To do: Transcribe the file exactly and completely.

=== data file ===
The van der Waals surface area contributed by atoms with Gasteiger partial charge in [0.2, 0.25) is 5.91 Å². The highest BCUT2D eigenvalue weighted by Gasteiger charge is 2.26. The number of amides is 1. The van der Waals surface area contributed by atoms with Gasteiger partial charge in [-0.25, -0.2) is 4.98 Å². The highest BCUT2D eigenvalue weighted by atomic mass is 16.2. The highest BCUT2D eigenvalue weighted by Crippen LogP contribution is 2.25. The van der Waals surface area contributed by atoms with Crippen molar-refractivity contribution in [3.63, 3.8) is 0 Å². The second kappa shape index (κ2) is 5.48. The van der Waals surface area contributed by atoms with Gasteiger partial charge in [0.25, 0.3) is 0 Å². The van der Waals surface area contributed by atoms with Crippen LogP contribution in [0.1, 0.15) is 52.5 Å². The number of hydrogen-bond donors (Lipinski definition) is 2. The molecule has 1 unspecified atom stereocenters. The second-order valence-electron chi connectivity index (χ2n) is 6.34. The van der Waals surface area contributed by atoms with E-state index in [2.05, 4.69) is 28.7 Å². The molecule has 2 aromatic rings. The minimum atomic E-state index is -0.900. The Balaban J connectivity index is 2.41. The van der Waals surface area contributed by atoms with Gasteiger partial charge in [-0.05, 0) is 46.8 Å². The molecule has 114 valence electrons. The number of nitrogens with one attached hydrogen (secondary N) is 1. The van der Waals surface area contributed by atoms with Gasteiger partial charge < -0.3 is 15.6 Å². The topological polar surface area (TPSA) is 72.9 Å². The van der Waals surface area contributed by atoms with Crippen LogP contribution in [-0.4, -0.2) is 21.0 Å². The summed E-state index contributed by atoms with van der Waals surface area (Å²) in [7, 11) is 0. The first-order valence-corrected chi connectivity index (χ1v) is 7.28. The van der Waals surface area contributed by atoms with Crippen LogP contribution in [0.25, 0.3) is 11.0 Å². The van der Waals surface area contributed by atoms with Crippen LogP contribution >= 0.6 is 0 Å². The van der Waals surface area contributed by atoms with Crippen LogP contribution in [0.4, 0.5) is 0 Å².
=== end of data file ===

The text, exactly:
The van der Waals surface area contributed by atoms with Gasteiger partial charge in [0.2, 0.25) is 5.91 Å². The highest BCUT2D eigenvalue weighted by Gasteiger charge is 2.26. The number of amides is 1. The van der Waals surface area contributed by atoms with Gasteiger partial charge in [-0.25, -0.2) is 4.98 Å². The highest BCUT2D eigenvalue weighted by atomic mass is 16.2. The highest BCUT2D eigenvalue weighted by Crippen LogP contribution is 2.25. The van der Waals surface area contributed by atoms with Crippen molar-refractivity contribution in [3.63, 3.8) is 0 Å². The second kappa shape index (κ2) is 5.48. The van der Waals surface area contributed by atoms with Gasteiger partial charge in [0.25, 0.3) is 0 Å². The van der Waals surface area contributed by atoms with Crippen LogP contribution in [0.1, 0.15) is 52.5 Å². The number of hydrogen-bond donors (Lipinski definition) is 2. The molecule has 1 unspecified atom stereocenters. The second-order valence-electron chi connectivity index (χ2n) is 6.34. The van der Waals surface area contributed by atoms with E-state index in [2.05, 4.69) is 28.7 Å². The molecule has 2 aromatic rings. The minimum atomic E-state index is -0.900. The Balaban J connectivity index is 2.41. The van der Waals surface area contributed by atoms with Gasteiger partial charge in [-0.05, 0) is 46.8 Å². The molecule has 114 valence electrons. The number of nitrogens with one attached hydrogen (secondary N) is 1. The van der Waals surface area contributed by atoms with Gasteiger partial charge < -0.3 is 15.6 Å². The topological polar surface area (TPSA) is 72.9 Å². The van der Waals surface area contributed by atoms with Crippen LogP contribution in [-0.4, -0.2) is 21.0 Å². The summed E-state index contributed by atoms with van der Waals surface area (Å²) in [7, 11) is 0. The first-order valence-corrected chi connectivity index (χ1v) is 7.28. The van der Waals surface area contributed by atoms with Crippen LogP contribution in [0.25, 0.3) is 11.0 Å². The van der Waals surface area contributed by atoms with Crippen LogP contribution >= 0.6 is 0 Å². The van der Waals surface area contributed by atoms with Crippen LogP contribution in [0.4, 0.5) is 0 Å².